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    Demersal fishes are those fishes which live and feed on or near the bottom (the demersal zone) of seas . They occupy the sea floors, which usually consist of mud, sand, gravel or rocks. In coastal waters they are found on or near the continental shelf, and in deep waters they are found on or near the continental slope or along the continental rise. In India, demersal finfishes contribute about 26% to the total marine fish landings of the country, which is dominated by perches, croakers, catfishes, silverbellies, elasmobranchs, lizardfishes, flat fishes, pomfrets etc., in order of abundance. Most of the demersal finfishes in India are exploited by mechanised trawlers

    Seed production and juvenile rearing of the tropical abalone Haliotis varia Linnaeus 1758

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    Spawning, larval and juvenile rearing of the tropical abalone Haliotis varia L. were studied. Brood stock abalone were induced to spawn by exposure to air for 2 h at 27 °C. Female abalone spawned a mean of 76,530 eggs. Fertilised eggs measured 180 μm in diameter. Seventy percent survival was obtained during larval rearing. Larvae passed trochophore, veliger, gliding and creeping stages and were induced to settle on a mat of diatoms containing Nitszchia sp. and Navicula sp. The larval rearing period of H. varia ranged from 4 to 6 days at 27 °C. The settled spat vigorously fed on the diatom mat until the 50th day of postfertilisation and coralline red algal film, until the 70th day of postfertilisation. First respiratory pore was formed on the 27th day of postfertilisation. Juvenile abalones were reared on three algal diets such as coralline red algae, green filamentous algae and Ulva lactuca from the 71st to 200th day of postfertilisation. Those fed with coralline algae showed best and consistent growth. Shell colour of juveniles was affected by diet. The present study on the production of juveniles in the hatchery is a baseline information to initiate abalone aquaculture in India and to help augment the natural population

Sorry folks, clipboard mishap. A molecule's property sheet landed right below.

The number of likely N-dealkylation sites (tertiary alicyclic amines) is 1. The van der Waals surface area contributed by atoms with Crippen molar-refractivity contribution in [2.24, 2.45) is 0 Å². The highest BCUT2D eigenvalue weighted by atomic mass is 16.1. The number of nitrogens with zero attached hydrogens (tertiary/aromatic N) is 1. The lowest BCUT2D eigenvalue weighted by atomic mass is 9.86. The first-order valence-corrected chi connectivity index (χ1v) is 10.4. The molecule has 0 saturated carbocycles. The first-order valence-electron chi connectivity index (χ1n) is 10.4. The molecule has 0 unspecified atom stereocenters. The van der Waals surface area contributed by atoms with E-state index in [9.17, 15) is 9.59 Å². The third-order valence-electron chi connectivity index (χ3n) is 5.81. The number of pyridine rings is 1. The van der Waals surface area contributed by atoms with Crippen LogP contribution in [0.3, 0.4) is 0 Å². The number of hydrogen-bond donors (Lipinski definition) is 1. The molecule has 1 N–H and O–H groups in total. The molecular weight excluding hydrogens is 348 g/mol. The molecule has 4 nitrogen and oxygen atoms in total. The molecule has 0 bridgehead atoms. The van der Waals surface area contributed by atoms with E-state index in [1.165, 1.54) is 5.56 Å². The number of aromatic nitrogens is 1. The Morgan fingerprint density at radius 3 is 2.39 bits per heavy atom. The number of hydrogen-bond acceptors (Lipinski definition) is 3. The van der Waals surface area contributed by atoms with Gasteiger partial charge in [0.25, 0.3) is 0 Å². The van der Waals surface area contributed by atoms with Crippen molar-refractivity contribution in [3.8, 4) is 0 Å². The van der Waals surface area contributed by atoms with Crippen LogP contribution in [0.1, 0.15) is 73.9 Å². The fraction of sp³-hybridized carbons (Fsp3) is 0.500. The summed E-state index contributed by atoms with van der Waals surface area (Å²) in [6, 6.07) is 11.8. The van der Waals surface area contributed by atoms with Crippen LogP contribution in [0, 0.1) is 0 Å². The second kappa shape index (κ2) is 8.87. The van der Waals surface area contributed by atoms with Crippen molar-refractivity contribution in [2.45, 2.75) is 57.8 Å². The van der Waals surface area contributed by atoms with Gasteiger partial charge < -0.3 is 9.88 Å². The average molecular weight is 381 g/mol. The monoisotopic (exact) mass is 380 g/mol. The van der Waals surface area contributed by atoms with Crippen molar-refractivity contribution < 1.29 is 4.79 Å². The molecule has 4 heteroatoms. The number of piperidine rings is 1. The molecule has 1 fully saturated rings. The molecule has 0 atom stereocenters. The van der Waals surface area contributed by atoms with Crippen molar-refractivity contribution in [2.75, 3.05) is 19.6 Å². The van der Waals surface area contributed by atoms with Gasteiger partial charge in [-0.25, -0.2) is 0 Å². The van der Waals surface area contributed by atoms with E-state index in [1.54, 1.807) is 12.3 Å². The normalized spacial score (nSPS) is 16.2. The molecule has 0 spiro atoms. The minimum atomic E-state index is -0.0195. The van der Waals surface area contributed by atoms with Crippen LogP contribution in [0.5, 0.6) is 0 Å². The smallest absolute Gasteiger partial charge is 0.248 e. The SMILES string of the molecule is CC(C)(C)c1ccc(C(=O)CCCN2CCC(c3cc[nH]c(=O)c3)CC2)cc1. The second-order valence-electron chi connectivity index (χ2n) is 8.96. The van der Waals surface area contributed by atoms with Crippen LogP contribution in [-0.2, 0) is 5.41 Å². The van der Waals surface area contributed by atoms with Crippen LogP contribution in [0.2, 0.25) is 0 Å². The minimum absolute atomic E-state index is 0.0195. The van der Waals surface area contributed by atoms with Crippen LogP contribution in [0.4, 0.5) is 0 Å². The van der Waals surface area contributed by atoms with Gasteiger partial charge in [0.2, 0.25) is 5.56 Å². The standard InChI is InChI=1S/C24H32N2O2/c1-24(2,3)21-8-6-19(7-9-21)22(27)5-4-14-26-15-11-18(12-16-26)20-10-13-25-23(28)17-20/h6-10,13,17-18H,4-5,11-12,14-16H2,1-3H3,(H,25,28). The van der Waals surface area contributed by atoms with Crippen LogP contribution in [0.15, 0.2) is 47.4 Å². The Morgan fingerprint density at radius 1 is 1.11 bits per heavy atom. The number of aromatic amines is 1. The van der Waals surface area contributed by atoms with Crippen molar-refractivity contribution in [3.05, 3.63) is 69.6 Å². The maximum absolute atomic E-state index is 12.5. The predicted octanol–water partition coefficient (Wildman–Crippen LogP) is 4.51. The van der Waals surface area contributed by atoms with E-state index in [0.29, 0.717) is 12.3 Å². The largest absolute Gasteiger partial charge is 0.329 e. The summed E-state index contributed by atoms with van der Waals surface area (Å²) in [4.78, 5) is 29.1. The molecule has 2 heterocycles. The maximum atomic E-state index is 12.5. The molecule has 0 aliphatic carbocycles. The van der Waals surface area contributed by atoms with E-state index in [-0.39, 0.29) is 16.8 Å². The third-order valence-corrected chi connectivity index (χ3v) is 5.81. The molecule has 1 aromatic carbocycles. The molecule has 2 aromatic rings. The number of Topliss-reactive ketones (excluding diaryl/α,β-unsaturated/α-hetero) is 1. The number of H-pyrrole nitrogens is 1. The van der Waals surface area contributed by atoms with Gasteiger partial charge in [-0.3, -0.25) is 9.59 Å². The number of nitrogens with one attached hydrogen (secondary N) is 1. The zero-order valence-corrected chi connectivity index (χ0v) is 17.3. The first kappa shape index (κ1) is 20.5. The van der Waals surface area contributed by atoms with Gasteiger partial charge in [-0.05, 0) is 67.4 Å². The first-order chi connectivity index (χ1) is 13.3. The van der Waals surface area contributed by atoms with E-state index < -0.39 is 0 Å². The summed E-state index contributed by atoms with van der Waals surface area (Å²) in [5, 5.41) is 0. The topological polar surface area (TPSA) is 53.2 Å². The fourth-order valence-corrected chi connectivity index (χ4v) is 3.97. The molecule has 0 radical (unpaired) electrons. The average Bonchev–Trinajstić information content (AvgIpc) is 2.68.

Taxonomy of Exploited Demersal Finfishes of India: Lizardfishes, Pigface breams, Eels, Guitar fishes and Pomfrets

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    Demersal fishes are those fishes which live and feed on or near the bottom of seas. They occupy the sea floors, which usually consist of mud, sand, gravel or rocks. In coastal waters they are found on or near the continental shelf, and in deep waters they are found on or near the continental slope or along the continental rise. In India, demersal finfishes contribute about 26% to the total marine fish landings of the country, which is dominated by perches, croakers, catfishes, silverbellies, elasmobranchs, lizardfishes, flat fishes, pomfrets, etc., in order of abundance. Most of the demersal finfishes in India are exploited by mechanised trawlers